Largest trade delegation ever, 117 people, visits from France
Miami-Dade County has added a new partner, signing a sister city agreement with Aix-Marseille-Provence Metropolis, city of Marseille, France, on Monday to usher in a cooperation agreement where the two regions will begin a partnership for economic and tourism programs.
The signing came on the second day of a French delegation’s six-day trip that brought 117 participants, all from Marseille, including the mayor. It was the largest delegation from abroad that Miami-Dade County has hosted, officials said.
“We work hard to engage our international partners, forge a friendship that goes long beyond a business, but in many cases, a personal relationship,” Esteban Bovo Jr., county commission chairman, said at the Stephen Clark Government Center where the signing took place. “We want to have good business, good economic opportunities between our two cities.”
The official visit is a direct result of a Miami-Dade business development mission to France in 2015. After visiting Marseille in the south of France, delegates felt a kinship with a city that excels in its port and tourism industry in Europe. They have worked together ever since towards signing the sister city agreement.
The delegation came during the annual French Week, which aims to provide cultural awareness in Florida. Apart from a list of events, the French delegates’ visit was part of their city’s strategic international development to create opportunities in a new market. Mayor Jean-Claude Gaudin praised Florida for having the fourth-strongest economy in the US.
“We want to develop close collaboration on industries that can benefit us both,” Mr. Gaudin said. “We have strategic sectors we can work together on that will have high potential for both of us.”
Both areas excel in similar economic sectors. Marseille offered three roundtable talks on its port industry, which panelists said is the second-best in the Mediterranean, a thriving tourism industry, and a strong health sector.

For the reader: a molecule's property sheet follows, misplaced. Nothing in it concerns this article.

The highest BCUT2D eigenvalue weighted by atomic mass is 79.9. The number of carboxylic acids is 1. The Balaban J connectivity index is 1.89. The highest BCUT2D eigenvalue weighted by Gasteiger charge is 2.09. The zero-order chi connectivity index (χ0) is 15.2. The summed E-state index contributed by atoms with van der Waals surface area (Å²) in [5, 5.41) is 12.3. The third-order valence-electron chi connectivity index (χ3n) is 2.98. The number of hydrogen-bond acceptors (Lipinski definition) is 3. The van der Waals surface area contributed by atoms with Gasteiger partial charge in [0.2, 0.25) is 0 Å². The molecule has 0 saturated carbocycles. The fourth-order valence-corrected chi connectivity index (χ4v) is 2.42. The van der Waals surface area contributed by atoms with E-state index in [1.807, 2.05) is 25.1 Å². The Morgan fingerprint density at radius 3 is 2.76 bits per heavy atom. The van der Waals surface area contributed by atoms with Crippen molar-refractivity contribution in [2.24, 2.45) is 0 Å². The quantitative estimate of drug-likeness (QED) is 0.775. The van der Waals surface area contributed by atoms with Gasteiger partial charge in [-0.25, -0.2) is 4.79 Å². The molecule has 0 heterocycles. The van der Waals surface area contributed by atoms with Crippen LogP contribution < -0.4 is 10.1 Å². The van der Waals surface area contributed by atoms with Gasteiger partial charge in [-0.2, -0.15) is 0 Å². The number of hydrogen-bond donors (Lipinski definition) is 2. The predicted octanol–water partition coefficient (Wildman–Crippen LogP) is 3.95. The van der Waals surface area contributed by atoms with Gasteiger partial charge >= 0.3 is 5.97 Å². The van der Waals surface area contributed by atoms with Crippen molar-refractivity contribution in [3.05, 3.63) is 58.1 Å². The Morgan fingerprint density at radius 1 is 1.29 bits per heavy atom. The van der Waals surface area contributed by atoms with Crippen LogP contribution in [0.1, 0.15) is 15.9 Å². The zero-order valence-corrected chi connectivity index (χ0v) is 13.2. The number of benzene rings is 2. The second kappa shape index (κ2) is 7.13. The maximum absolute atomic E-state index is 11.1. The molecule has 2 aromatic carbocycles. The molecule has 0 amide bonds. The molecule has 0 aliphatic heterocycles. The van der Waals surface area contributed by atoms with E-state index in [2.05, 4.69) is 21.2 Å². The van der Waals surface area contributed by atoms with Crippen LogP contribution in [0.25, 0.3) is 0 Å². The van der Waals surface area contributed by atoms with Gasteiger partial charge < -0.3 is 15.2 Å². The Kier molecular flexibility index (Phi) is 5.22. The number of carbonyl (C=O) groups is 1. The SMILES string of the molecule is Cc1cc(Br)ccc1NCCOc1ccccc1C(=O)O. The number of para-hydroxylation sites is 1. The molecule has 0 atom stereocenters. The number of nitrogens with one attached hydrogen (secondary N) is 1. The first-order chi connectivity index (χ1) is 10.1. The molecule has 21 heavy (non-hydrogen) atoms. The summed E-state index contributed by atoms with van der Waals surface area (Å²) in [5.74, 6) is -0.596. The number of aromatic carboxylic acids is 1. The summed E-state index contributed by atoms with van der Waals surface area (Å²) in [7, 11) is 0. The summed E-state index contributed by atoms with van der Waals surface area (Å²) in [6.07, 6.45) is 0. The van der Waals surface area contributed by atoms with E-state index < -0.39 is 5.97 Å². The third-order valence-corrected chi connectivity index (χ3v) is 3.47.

“There is a lot of similarity between our two ports, so it was obvious we could benefit from this synergy,” said Christine Woehrel, CEO of Marseille Fos Port Authority. “On this trip, we can exchange best practices such as how to develop port business on one side and how to make it more sustainable in our cities.”
Forty companies from Marseille met local counterparts in 200 business meetings organized by the French American Chamber of Commerce of Florida. Topics included how to start and open a business in Miami and Marseille, creating new business partnerships, and the process of getting a work visa.
“We have companies here with the French mentality and understanding of the US market, providing insight for this delegation,” said Chloe Eck, business development consultant for the French American Chamber. “It’s important to learn about the legalities, since France never had any work visas. Our companies here can be that guide.”
Julian Guedj, president of Color Bus in Marseille, a sightseeing tour bus, came to Miami with the delegation to learn from the “tourism experts” and said that the sister cities signing creates more opportunities, such as opening a branch in Miami.
“We have a lot to learn from how Miami operates. They have many tourists, and they work heavily with the cruise industry, like we do,” Mr. Guedj said. “They have professionalism here, and I know we can collaborate on how we both work.”